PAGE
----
An Airport Retrospective

In light of the publication’s 25-year anniversary, airport business canvassed several airports to get perspective on how the industry has changed over the years, and what the future may look like.

Commenting on the topic are James Wilding, former president and CEO, Metropolitan Washington Airports Authority; Rosemary Vassiliadis, deputy director of aviation, McCarran International Airport; Raul Regalado, president and CEO, Metropolitan Nashville Airports Authority; and Stephanie Gehman, marketing manager, Harrisburg International Airport.

“Aviation has changed dramatically — and the airport business, if anything, has changed more dramatically than the rest of the industry,” comments Wilding.

A civil engineer by education, Wilding worked on the project to build Dulles International in 1959; he eventually became head of Washington National and Dulles. All in all, he has worked more than 44 years in the airport business.

“A couple things have changed that have had the net effect of putting airports in much greater control of the business than was the case years ago,” says Wilding.

“First, it’s important to realize that particularly in the pre-deregulation era, the movement of airlines into and out of airports was glacial. Post-deregulation, when the barriers to carrier entry and exit were first lowered and then eliminated, airlines came and went faster than you could count them.

“As an airport, you had to assemble yourself into a business unit; that’s where air service marketing moved into the forefront from an airport operator’s perspective — you really needed to understand your market and make a cogent argument to the financial community.

“I think it snowballed to the point where airport operators are themselves very large businesses today with multi-billion dollar balance sheets; 20-25 years ago, that just not only didn’t exist, I don’t think anybody really saw that it was going to exist.”

Regalado also has more than 44 years of experience in aviation. Prior to joining the Nashville Airport Authority, he served as president of Raul Regalado & Associates; before that, he served as deputy director of aviation for the City of Houston.

“The relationship with the airlines has changed significantly; it used to be a more cordial relationship,” says Regalado. “Non-aeronautical revenues are key today; we try to generate as much as we can to keep our rates down.”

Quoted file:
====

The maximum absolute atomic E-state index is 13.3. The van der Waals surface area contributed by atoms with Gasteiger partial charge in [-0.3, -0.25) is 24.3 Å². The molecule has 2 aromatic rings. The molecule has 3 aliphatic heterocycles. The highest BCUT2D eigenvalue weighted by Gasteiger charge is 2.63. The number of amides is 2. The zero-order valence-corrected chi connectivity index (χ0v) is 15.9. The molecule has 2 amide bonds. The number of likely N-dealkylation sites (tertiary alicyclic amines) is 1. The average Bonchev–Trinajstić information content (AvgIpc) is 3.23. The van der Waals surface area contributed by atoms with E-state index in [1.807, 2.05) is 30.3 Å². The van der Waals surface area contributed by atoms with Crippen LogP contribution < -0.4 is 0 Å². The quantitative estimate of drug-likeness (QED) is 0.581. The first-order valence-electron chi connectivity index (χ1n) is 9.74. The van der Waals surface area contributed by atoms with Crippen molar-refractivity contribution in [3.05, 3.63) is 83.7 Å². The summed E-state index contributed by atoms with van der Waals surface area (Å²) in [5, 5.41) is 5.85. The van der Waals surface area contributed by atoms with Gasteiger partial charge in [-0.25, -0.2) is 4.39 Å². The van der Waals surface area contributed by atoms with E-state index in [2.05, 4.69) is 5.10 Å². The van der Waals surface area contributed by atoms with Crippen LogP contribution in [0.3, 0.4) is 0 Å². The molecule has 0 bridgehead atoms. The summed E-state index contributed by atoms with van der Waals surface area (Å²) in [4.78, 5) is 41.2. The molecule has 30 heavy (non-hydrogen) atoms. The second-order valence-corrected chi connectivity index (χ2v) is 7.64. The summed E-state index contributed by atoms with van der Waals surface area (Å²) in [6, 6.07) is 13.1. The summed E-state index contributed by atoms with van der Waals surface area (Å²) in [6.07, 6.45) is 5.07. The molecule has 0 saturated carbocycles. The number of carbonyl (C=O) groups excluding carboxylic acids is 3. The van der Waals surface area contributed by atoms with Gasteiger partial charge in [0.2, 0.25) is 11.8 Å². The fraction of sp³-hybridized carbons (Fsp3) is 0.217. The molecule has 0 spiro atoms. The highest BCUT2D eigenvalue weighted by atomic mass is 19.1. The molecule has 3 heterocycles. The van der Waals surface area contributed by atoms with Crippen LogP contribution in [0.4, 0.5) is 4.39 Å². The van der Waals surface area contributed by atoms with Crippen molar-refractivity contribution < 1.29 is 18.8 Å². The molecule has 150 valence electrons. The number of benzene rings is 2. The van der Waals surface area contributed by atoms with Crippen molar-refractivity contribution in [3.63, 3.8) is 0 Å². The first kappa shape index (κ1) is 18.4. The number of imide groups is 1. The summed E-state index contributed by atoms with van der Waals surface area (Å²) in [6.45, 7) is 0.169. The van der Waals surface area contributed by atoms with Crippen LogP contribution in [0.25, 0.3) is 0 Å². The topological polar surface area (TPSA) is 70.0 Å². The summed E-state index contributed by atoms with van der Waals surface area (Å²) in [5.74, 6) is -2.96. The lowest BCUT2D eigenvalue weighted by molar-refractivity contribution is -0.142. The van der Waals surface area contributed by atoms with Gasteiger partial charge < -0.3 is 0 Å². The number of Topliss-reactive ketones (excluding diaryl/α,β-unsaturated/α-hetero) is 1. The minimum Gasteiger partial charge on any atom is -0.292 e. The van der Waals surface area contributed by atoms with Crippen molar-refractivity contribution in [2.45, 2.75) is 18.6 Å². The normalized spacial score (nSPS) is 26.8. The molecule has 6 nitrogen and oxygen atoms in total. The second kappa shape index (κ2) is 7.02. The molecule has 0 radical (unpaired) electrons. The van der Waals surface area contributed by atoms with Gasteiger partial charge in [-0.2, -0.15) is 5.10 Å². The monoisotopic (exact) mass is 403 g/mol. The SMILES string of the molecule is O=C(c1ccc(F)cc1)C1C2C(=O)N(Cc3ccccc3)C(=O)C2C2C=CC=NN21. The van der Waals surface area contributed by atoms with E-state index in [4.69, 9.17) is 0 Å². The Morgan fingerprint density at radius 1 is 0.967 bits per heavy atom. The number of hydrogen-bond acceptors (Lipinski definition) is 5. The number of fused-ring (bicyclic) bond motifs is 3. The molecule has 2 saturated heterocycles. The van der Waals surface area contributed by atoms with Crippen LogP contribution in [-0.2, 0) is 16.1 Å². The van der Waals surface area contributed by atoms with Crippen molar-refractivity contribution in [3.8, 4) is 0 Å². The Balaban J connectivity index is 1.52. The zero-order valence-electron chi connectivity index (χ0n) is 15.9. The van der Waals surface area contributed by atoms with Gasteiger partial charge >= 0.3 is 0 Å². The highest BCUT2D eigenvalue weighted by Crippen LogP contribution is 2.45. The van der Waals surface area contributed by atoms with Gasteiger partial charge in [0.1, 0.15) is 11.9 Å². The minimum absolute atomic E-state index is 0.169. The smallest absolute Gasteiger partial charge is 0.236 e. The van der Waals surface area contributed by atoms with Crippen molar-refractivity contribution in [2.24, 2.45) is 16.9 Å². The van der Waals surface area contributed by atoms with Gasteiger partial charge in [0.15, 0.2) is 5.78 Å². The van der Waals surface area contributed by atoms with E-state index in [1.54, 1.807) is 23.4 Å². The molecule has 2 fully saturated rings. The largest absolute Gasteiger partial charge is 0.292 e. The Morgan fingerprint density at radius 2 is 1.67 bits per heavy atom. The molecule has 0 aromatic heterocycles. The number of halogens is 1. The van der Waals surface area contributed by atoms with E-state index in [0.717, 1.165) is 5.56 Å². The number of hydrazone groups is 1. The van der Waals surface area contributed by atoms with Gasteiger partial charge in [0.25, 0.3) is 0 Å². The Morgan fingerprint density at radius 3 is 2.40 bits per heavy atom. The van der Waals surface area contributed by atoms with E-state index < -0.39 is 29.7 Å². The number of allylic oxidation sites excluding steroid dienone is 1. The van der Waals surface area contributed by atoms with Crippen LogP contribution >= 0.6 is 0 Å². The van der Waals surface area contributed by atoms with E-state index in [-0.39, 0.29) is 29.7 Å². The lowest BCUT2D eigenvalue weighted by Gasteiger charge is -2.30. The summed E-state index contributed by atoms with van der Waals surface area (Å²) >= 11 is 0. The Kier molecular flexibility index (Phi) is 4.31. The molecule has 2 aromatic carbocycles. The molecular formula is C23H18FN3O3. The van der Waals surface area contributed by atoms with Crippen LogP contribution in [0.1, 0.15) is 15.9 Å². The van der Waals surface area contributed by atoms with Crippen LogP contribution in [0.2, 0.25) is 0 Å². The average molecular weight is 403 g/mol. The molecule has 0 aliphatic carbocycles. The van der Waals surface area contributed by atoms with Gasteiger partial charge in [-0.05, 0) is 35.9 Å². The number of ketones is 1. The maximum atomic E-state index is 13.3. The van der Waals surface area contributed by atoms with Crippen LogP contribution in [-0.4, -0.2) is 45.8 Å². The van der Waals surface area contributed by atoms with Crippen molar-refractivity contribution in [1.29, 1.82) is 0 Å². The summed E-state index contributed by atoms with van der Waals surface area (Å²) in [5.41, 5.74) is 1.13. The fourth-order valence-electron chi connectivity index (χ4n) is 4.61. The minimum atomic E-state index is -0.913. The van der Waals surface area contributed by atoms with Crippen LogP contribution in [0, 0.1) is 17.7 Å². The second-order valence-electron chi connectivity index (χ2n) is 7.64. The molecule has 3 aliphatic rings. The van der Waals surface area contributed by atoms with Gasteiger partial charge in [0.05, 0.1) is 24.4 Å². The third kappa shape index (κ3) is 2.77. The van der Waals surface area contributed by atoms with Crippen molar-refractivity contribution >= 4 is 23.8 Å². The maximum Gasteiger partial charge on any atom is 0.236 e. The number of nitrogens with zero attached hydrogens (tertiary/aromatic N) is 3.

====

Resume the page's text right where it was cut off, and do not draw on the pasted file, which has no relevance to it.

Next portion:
9/11 and security

Vassiliadis started at McCarran in ‘97 with a background in finance. “Talk about a profound experience, I closed an airport on 9/11; with that event, security became a dominant force in airport operations,” she remarks.

“We were one of the first airports to put in an in-line screening node; ours was 100 percent operational in 2005. We started immediately because of the type of airport we are, and the space constraints we are faced with.”

At 9/11, McCarran had 12 security checkpoints, and now it has 44, she relates.

Says Wilding, “I don’t think anybody was really comfortable with the airline-provided security contractors that existed before 9/11. Then came this huge political upsurge by the government which led to the creation of TSA. I think the industry went from one extreme to another without pausing in the middle.

“There was a missed opportunity to have airport operators move into that line of work; they already had substantial law enforcement responsibilities and many had their own police departments.”

Security in and of itself has impacted passenger processing significantly, explains Regalado. “We have changed our security checkpoint area dramatically from what it was six or seven years ago. The building was constructed over 20 years ago, so the type of security screening we have now was never anticipated; we had to create a centralized security checkpoint.”


“Our investment in technology is something that is absolutely necessary because we’ve been a constrained facility for so long, and because we have very high peaks of seat capacity and passengers in a three-hour period,” says Vassiliadis.

“In the mid-90s, we were the first airport to implement common use terminal equipment (CUTE). Everywhere in our terminal and gate area, from the check-in kiosks to gate utilization, any airline can power up. There is not a proprietary airline computer here; everything is common use.”

From the customer relations side of the business, Gehman at Harrisburg says her goal in accepting her position five years ago was to put the airport more into the digital sphere; her first major project was an overhaul of the company website in 2006.

“The evolution of content on a website is important; it can change on a weekly basis,” says Gehman. “From a search engine optimization standpoint, obviously making sure the content is rich and being sure the website is indexed properly … that’s always something that needs to be updated. On the front-end, the travelers’ needs are always changing, so the information needs to change as well.”

In terms of partnering with carriers, Gehman says of late, the airport has done a lot with American Eagle. “We’ve made it clear to our airline partners that if they have any message, whether traditional or emerging, we will do our utmost to get it out.

“I think it really comes down to further personalizing the experience for the traveler across the board ... where the Web becomes more of a personal assistant for the user, or in our case, the traveler.”